It’s all grist for McCain and Co., and it isn’t clear how long Obama will resist stronger measures.
Read Next: Nicolai N. Petro on the endgame in Crimea
The fact that President Vladimir Putin hasn’t admitted what everyone else in the world knows, namely, that thousands of Russian troops have illegally seized control of Crimea, is a good thing, in one way: because Russia hasn’t owned up to occupying Crimea, it’s just a little bit easier easier for Putin to back down, to avoid annexing Crimea after the phony referendum on Sunday, and to seek a diplomatic solution. Had Putin admitted that Russia was occupying Crimea, he’d feel that much more pressure to defend it. So there’s a chance that, even if Sunday’s referendum on independence for Crimea is held, there still can be a diplomatic resolution of the crisis.
It’s not likely, but it’s possible. And yesterday, both President Obama and Ukraine’s new leader, the unelected Prime Minister Yatsenyuk, opened the door for that sort of solution. (You can read the entire text of the comments by Obama and Yatsenyuk at the White House’s website.) Secretary of State John Kerry is headed to London to meet Russia’s Foreign Minister Sergey Lavrov, in what could end up being a meeting that lasts two days or more.
Obama’s plan, essentially, calls for freezing everything in place until after Ukraine’s elections on May 25, after which Ukraine can negotiate a final status for Crimea with Russia. That might involve anything from Ukraine’s complete refusal to countenance any change in the status quo, to some sort of enhanced (read: pro-Russia) autonomy, to a decision to allow a real, well-organized referendum within Crimea to go forward. And Yatsenyuk said that, above all, Ukraine will continue to recognize and support Russia’s long-standing military facilities in Crimea, including its Black Sea naval base. Yatsenyuk said: “So much will depend on whether Russia…wants to have Ukraine as a partner or as a subordinate.”
Said Obama: “We hope that President Putin is willing to seize that path.”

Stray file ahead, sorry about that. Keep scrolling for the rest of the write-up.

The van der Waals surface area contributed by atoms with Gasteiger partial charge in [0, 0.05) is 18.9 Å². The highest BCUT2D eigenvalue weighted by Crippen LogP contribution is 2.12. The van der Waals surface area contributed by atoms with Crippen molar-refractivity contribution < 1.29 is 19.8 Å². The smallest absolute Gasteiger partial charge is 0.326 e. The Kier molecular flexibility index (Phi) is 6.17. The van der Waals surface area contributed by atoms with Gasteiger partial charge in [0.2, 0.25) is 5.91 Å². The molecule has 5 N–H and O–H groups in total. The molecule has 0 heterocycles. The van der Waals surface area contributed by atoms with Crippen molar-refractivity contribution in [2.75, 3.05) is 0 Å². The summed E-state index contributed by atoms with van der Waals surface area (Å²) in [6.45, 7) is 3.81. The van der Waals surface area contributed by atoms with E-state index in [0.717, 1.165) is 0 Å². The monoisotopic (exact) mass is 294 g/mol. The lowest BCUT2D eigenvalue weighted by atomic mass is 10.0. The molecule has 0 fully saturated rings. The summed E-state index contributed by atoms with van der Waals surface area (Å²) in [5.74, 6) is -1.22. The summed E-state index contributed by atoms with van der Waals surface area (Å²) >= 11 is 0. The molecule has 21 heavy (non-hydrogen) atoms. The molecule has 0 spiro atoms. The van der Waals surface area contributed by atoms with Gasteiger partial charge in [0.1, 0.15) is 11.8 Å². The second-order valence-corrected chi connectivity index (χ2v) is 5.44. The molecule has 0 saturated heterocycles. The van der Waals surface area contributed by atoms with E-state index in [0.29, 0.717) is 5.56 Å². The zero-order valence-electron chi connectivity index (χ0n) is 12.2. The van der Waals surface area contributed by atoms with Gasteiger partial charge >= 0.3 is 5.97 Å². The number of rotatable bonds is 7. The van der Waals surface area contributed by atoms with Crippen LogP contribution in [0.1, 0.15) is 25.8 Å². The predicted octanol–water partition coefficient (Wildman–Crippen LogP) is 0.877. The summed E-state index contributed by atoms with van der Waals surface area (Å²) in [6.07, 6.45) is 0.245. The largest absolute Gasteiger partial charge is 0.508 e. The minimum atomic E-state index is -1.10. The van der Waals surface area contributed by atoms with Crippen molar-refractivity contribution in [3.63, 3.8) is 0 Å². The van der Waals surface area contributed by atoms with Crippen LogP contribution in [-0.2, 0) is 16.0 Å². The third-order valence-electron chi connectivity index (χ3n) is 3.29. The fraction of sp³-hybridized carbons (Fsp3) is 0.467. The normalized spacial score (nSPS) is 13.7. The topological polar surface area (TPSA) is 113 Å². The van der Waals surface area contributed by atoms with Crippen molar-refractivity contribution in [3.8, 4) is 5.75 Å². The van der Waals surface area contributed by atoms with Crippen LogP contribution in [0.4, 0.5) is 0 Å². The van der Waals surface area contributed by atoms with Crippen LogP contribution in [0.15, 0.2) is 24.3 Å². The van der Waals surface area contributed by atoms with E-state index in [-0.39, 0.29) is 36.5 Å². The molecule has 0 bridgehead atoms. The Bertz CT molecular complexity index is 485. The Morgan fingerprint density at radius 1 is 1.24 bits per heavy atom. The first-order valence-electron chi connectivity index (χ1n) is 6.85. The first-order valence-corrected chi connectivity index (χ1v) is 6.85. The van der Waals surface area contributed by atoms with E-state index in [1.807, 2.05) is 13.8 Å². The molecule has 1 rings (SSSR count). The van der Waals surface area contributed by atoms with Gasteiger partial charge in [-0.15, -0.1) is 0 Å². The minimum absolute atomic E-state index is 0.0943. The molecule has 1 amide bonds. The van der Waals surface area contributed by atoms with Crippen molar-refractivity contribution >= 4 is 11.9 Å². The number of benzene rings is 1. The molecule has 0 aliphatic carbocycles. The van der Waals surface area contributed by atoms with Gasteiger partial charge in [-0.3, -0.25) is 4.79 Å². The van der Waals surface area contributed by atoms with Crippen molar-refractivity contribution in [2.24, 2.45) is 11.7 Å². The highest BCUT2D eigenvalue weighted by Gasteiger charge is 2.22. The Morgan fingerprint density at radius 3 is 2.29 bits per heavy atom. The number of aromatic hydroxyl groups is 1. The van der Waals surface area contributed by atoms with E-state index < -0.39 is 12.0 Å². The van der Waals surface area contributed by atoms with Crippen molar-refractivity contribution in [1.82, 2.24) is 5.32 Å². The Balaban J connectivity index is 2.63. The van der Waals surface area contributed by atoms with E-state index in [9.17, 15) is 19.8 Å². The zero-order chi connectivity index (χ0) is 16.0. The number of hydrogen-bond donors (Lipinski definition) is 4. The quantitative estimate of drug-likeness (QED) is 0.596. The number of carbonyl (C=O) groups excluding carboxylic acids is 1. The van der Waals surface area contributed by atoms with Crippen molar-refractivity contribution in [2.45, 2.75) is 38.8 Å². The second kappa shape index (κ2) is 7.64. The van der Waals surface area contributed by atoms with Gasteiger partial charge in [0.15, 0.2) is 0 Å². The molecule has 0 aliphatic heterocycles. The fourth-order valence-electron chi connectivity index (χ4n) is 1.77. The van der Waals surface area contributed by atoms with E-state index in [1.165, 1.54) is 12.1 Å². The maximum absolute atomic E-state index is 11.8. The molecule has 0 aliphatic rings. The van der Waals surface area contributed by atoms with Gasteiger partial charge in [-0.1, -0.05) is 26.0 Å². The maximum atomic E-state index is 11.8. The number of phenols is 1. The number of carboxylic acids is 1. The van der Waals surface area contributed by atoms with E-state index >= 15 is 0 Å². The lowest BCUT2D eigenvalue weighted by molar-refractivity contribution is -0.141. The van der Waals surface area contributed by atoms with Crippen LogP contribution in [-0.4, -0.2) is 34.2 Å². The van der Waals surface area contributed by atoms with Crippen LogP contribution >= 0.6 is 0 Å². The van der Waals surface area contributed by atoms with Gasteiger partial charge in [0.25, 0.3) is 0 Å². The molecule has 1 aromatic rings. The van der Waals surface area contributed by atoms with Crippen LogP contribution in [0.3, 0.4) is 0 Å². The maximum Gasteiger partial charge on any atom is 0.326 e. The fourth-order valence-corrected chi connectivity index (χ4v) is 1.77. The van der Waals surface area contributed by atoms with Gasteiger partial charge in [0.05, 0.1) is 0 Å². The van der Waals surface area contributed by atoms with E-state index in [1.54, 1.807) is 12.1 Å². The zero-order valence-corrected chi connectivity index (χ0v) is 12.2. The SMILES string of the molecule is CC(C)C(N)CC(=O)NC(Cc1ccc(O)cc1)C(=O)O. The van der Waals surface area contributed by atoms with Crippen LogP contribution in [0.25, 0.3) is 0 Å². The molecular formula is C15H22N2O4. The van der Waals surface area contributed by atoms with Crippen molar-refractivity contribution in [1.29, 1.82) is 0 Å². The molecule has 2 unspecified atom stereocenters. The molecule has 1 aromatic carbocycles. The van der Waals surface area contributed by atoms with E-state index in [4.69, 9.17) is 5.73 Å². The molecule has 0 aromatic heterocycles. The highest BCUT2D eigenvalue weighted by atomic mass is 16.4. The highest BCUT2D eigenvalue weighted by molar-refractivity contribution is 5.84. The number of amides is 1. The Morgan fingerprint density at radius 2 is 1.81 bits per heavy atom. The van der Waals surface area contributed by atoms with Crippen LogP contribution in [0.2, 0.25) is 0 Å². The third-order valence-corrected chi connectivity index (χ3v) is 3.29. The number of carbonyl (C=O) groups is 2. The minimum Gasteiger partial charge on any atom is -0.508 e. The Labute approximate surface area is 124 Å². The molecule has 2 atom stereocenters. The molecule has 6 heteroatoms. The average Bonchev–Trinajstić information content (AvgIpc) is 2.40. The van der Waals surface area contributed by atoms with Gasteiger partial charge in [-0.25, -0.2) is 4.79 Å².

Kerry, who appears more hawkish than Obama on various issues, including Ukraine, in testimony yesterday before a congressional committee said that even if the Sunday referendum is held, it doesn’t mean that there can’t be a diplomatic solution—as long as Russia doesn’t follow the phony vote by annexing the region. Reports The Wall Street Journal:
He also pointed to possible ways around a long-running standoff with Russia. For example, he said, the Russian parliament, or Duma, may avoid quick action to annex Crimea even if Sunday’s referendum is approved.
“There are a lot of variants here, which is why it is urgent that we have this conversation with the Russians and try to figure out a way forward,” Mr. Kerry said.
In fact, the takeover of Crimea may already be past fixing, and irreversible. That’s the expressly stated opinion of Robert Gates, and others. But, if Crimea does get absorbed into the Russian Federation, as seems likely—and especially if things get worse, say, if Russia continues its irredentist course toward “protecting” Russian-speaking inhabitants of eastern Ukraine—then the pressure on President Obama to make a major course correction on US policy toward Russia will be immense, and probably irresistible. And the crisis also would cause a deep and lasting rift in Russia’s relations with Europe, whose vast economic ties with Russia cause the continent to shudder over the idea of a confrontation that could involve sanctions. Angela Merkel, the German chancellor, is no doubt under enormous pressure to avoid a rupture in her country’s relations with Russia, but such pressure will be impossible to resist if Russia persists on its present course. Said Merkel yesterday:
Ladies and gentlemen, if Russia continues on its course of the past weeks, it will not only be a catastrophe for Ukraine. We would not only see it, also as neighbors of Russia, as a threat, and it would not only change the European Union’s relationship with Russia. No, this would also cause massive damage to Russia, economically and politically.
Along with the United States, Germany and other members of the G-7, collectively known as “the West,” issued a statement strongly urging Russia to seek a diplomatic settlement. The statement said that none of the G-7 countries will recognize the results of Sunday’s referendum: